Delish cauliflower, kalePublished 12:00am Saturday, July 19, 2014
We look forward to our visit out west every summer. Our daughter is in her third year of a general surgery residency, so perhaps we have at least two more years to visit. She was off for the entire week we were there so she had some good restaurants lined up for us. Last year she was only off one night to be with us.
We left Kerrville, Texas, Tuesday morning and aimed to make Las Cruces by lunch for our annual stop at Andelé for posole, a soup made with hominy. And then on to Tucson. Our daughter came over to our favorite hotel in Tucson for drinks and dinner—the Arizona Inn dating from 1930. It was built by Isabella Greenway who had been a bridesmaid of Eleanor Roosevelt and later was the first US Representative from Arizona. The inn is still run by her descendants.
We skipped the Desert Museum this year and went to the local botanic garden. It is amazing how much grows in this desert climate. We paid our usual visit to the Native Seeds store and bought more Tepary beans. We also bought some Runner Beans. We had heard about these large dried beans from Lynn Rosetta Casper recently on her radio show. They are said to taste more like butter beans and I like butter beans. We also bought some seeds and have planted them. Gardens are planted in July in Tucson as this is the time of the monsoon rains. We have been having rain here in Mississippi, but I may have to supplement a little later.
We had our usual fill of Mexican food—burritos filled with potatoes, eggs and sausage for breakfast at a local 4th Street café, a more formal breakfast at the Arizona Inn of Eggs Benedict, southwestern style. We visited our find of last year—Tucson Tamales with all kinds of fillings at this sit down/take out hole in the wall. We went again this year to a restaurant that specializes in local and fresh food, but not necessarily southwestern cuisine. They had a good peas in cream sauce side, but the find was what the chef said was his wife’s favorite—puréed cauliflower and feta with Kalamata olives over sautéed kale. I have repeated this a couple times since coming home. It is a keeper.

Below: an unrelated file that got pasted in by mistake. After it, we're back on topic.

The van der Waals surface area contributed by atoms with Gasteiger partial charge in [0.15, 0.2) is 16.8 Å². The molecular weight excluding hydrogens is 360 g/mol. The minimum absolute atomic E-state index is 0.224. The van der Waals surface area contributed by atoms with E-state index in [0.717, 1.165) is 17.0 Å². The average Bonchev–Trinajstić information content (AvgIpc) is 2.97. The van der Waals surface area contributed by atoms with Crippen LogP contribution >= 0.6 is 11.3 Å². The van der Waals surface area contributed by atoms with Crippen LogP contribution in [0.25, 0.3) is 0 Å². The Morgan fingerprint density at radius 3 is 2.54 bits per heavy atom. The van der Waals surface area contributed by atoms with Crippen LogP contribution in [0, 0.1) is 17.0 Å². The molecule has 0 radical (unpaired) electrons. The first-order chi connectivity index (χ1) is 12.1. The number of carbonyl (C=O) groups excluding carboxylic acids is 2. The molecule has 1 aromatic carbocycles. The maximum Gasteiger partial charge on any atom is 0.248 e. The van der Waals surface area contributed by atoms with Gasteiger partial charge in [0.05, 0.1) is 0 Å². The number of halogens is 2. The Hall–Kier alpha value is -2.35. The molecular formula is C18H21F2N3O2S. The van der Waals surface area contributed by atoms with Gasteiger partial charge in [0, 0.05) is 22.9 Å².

We made a day trip to Tombstone. The town has been preserved and lives on its history. The ‘Shootout at the OK Corral’ is a bit like a high school play, but not to be missed. The losers of this battle can be found at Boot Hill, the infamous cemetery that has also been restored. The world’s largest rose bush/tree is in the Rose Tree Inn in Tombstone—a white Lady Banks that was planted in 1885 and covers 8,600 square feet. No great food finds here but we did enjoy a Tombstone Sarsaparilla, ‘the root beer of the west.’
Cauliflower Puree with Feta and Olives over Sautéed Kale
I head cauliflower
8 oz. feta
½ cup dry cured black olives (chopped)
1 tablespoon olive oil
1 tablespoon unsalted butter
1 bunch kale (curly is fine)
Cook the cauliflower in a pot of boiling water about 8 minutes. Separate the florets and purée in the food processor until smooth and silky.
Add the feta and purée for a few seconds more. Add the chopped olives to the cauliflower and feta mixture.
Heat the oil and the butter and add the chopped kale with some water to cover and cook for about 10 minutes until the kale is soft.
Put the kale on a plate and add the cauliflower mixture on top of the kale.
This is a great side dish with any meat or just good on its own for lunch or supper.